Without decent maps, we’d never get around the hills like we do. One only has to starting reading Rachel Hewitt’s Map of a Nation to realise the debt that we owe our forbears when it comes to the quality of what we enjoy today. In fact, it is striking how a heritage dating over several centuries is transferring to the ever pervasive digital technology domain these days.
As for me, I have had a soft spot for maps from an early age. In fact, I even tried some map making of my own while a child though that took no consideration of the matter of scaling. Since then , I have relied on what professionals produce and my first act on visiting anywhere is the acquisition of a map of the place. Many have turned out to good guides for what to see too.
Over time, a collection has grown with city plans, overview road maps and visitor area maps having played their part in my explorations. For the countryside, it has been a mixture of OS, Harvey and OSi maps that have guided me with paper maps coming with me much of the time. Mobile phone technology may have reached the point where that can guide many when getting about but my partiality to the wider view means that I am unwilling to desert paper maps just yet. It helps that they don’t need batteries either, which is another attraction.
With that desire for a more in-depth awareness of my surroundings, I’d never be one for depending on GPS receivers or the same functionality on a smartphone. That’s before any consideration of the impact of space weather or the fact fact that clusters of geostationary positioning satellites may draw itineraries without any consideration of topography; that has been known to cause a few mishaps in the past. Many GPS receivers have maps on them too but the screen on a handheld device is no match for a much larger paper map. The fact that GPS signal can get jammed during military exercises is another reason for not losing the able to use the old reliable combination of map and compass.
Maps are well and truly within the digital realm now but paper maps remain widely available and that doesn’t look likely to change in the near future. The list that you find here is for Britain and Ireland though that that may see extension in the future. For those looking further afield, Stanfords comes up often as a good place to go looking.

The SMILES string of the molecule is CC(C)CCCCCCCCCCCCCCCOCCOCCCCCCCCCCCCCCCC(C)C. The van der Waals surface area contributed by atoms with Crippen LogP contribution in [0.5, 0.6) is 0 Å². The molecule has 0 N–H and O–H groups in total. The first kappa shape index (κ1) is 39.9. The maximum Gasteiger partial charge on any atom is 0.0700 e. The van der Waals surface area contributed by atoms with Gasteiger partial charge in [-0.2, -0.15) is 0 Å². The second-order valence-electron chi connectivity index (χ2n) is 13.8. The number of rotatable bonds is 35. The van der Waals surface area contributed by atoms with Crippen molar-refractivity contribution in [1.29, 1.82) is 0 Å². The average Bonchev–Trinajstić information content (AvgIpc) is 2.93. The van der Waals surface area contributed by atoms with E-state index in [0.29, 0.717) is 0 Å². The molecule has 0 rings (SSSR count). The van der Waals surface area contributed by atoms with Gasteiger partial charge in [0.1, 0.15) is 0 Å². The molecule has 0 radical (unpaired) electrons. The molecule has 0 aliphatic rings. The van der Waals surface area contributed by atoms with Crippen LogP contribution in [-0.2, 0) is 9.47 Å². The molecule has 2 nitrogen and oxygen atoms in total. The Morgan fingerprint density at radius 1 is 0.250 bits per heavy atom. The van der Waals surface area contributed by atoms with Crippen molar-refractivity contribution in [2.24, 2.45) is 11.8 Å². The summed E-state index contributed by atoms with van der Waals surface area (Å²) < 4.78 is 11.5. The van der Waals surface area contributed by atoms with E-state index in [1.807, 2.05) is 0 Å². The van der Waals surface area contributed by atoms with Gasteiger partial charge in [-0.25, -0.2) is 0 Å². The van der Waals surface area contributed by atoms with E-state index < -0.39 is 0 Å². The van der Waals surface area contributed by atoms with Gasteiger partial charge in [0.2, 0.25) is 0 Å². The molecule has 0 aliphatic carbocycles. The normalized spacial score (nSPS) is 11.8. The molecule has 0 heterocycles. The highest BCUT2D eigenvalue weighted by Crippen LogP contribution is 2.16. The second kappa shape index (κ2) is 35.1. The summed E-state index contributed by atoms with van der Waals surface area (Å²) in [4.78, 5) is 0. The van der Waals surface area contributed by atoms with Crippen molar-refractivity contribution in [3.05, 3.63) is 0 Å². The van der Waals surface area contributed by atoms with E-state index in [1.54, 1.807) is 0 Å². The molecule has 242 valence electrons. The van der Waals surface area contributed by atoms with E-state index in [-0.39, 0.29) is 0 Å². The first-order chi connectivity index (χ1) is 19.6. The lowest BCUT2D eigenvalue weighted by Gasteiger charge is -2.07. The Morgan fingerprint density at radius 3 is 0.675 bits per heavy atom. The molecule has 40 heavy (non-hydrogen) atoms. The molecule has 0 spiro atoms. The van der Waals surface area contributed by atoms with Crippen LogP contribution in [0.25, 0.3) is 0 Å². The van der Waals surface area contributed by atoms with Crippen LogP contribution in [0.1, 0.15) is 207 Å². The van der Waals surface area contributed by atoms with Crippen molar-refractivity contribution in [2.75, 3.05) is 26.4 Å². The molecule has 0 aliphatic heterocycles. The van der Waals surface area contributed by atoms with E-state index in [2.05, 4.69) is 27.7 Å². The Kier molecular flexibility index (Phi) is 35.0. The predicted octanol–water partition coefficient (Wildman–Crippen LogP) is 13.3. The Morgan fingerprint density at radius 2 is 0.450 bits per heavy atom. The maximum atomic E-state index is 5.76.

Mainland Britain is probably blessed with the best mapping for walkers in the world and just one look at an Explorer sheet should confirm that. It was the Landranger (1:50000) series that got me started but the need to find the exits of fields after entering them drove me to use the slightly more expensive Explorers (1:25000) in their place. The standard mapping is far from waterproof so map cases are a must for those damper days or the more expensive Aqua variants are another option; some of the latter have found their way into my possession.
While I have to admit that mapping for walkers wishing to wander in the countryside in Eire is not up to the lofty standards of the U.K. OS, it still is not bad. The 1:50000 Discovery series is the main offering and it covers all of the Republic. 1:25000 mapping is rather thin on the ground and seems to be magnified variant of the Discovery maps for selected areas such as the Dingle Peninsula and Macgillycuddy’s Reeks.
Pick up one of their Discoverer 1:50000 maps and you’ll be surprised how like their OSi Discovery counterparts they are; in fact, the similarities are eerie. That’s not to say that there aren’t differences because my copy of the Mourne Mountains sheet has a townland map on the back of it (addresses in Ireland can feature this designation as well as nearest village/town and county). Though no longer a distinct organisation, the trading name will continue and digital mapping provision is part of their remit too.
This map publisher might not provide the same coverage as the OS but its mountain area maps are worthy additions to the market place. Their SuperWalker series covers many mountain areas in their native Scotland as well as England, Wales and Ireland. These maps come in plastic wallets and have a level of waterproofing applied to them; I had one out on a damp muggy midge-infested day spent around Kinlochleven and it wasn’t the worst for wear after its ordeal. You won’t find things like field boundaries shown but the general presentation is far more punchy that what you from the OS. I certainly find them usable and, in the case of Eire, they probably produce the clearest mapping for areas such as the Macgillycuddy’s Reeks, the Wicklow mountains and Connemara. Prior to OSi’s expansion of their 1:25000 range, Harvey maps would have been what you used if you wanted larger scale maps than what the OSi offered.
Any map accompanying a route description in Walking World Ireland will have been prepared by this small operation but they have begun to purvey their own walking maps too, particularly a 1:30000 series for the Dublin and Wicklow Mountains. In addition, there are map guides to the Wicklow Way and the Táin Way, a circular trail in the Cooley Peninsula in County Louth. As well as in shops like Eason’s, you can buy their offerings from their own website too.